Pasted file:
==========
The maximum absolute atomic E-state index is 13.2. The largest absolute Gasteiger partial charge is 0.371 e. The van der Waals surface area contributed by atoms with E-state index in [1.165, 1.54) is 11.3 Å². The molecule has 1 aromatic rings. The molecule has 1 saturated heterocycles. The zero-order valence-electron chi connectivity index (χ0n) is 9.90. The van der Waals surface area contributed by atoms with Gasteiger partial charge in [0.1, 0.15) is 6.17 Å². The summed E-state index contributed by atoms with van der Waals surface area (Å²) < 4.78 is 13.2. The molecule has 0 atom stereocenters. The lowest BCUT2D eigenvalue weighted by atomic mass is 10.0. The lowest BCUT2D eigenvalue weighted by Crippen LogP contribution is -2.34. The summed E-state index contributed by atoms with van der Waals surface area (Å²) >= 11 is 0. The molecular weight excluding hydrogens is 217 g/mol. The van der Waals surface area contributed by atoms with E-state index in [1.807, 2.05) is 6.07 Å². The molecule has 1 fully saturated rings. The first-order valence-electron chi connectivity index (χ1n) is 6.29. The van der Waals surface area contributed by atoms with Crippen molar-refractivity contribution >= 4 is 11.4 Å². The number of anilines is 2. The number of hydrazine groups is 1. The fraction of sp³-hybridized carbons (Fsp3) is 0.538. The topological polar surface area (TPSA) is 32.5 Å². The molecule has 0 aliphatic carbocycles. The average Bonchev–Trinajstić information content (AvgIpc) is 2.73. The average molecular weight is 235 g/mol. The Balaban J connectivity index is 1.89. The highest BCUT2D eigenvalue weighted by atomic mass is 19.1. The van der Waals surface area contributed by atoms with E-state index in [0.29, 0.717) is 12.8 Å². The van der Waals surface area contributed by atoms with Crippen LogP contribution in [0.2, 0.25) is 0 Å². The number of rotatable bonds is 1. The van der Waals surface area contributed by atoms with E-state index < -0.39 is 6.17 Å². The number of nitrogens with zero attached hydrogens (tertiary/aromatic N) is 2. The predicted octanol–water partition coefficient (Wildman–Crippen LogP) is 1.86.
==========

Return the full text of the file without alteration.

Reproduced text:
The maximum absolute atomic E-state index is 13.2. The largest absolute Gasteiger partial charge is 0.371 e. The van der Waals surface area contributed by atoms with E-state index in [1.165, 1.54) is 11.3 Å². The molecule has 1 aromatic rings. The molecule has 1 saturated heterocycles. The zero-order valence-electron chi connectivity index (χ0n) is 9.90. The van der Waals surface area contributed by atoms with Gasteiger partial charge in [0.1, 0.15) is 6.17 Å². The summed E-state index contributed by atoms with van der Waals surface area (Å²) < 4.78 is 13.2. The molecule has 0 atom stereocenters. The lowest BCUT2D eigenvalue weighted by atomic mass is 10.0. The lowest BCUT2D eigenvalue weighted by Crippen LogP contribution is -2.34. The summed E-state index contributed by atoms with van der Waals surface area (Å²) >= 11 is 0. The molecular weight excluding hydrogens is 217 g/mol. The van der Waals surface area contributed by atoms with E-state index in [1.807, 2.05) is 6.07 Å². The molecule has 1 fully saturated rings. The first-order valence-electron chi connectivity index (χ1n) is 6.29. The van der Waals surface area contributed by atoms with Crippen molar-refractivity contribution >= 4 is 11.4 Å². The number of anilines is 2. The number of hydrazine groups is 1. The fraction of sp³-hybridized carbons (Fsp3) is 0.538. The topological polar surface area (TPSA) is 32.5 Å². The molecule has 0 aliphatic carbocycles. The average Bonchev–Trinajstić information content (AvgIpc) is 2.73. The average molecular weight is 235 g/mol. The Balaban J connectivity index is 1.89. The highest BCUT2D eigenvalue weighted by atomic mass is 19.1. The van der Waals surface area contributed by atoms with E-state index in [0.29, 0.717) is 12.8 Å². The van der Waals surface area contributed by atoms with Crippen LogP contribution in [0.2, 0.25) is 0 Å². The number of rotatable bonds is 1. The van der Waals surface area contributed by atoms with E-state index < -0.39 is 6.17 Å². The number of nitrogens with zero attached hydrogens (tertiary/aromatic N) is 2. The predicted octanol–water partition coefficient (Wildman–Crippen LogP) is 1.86.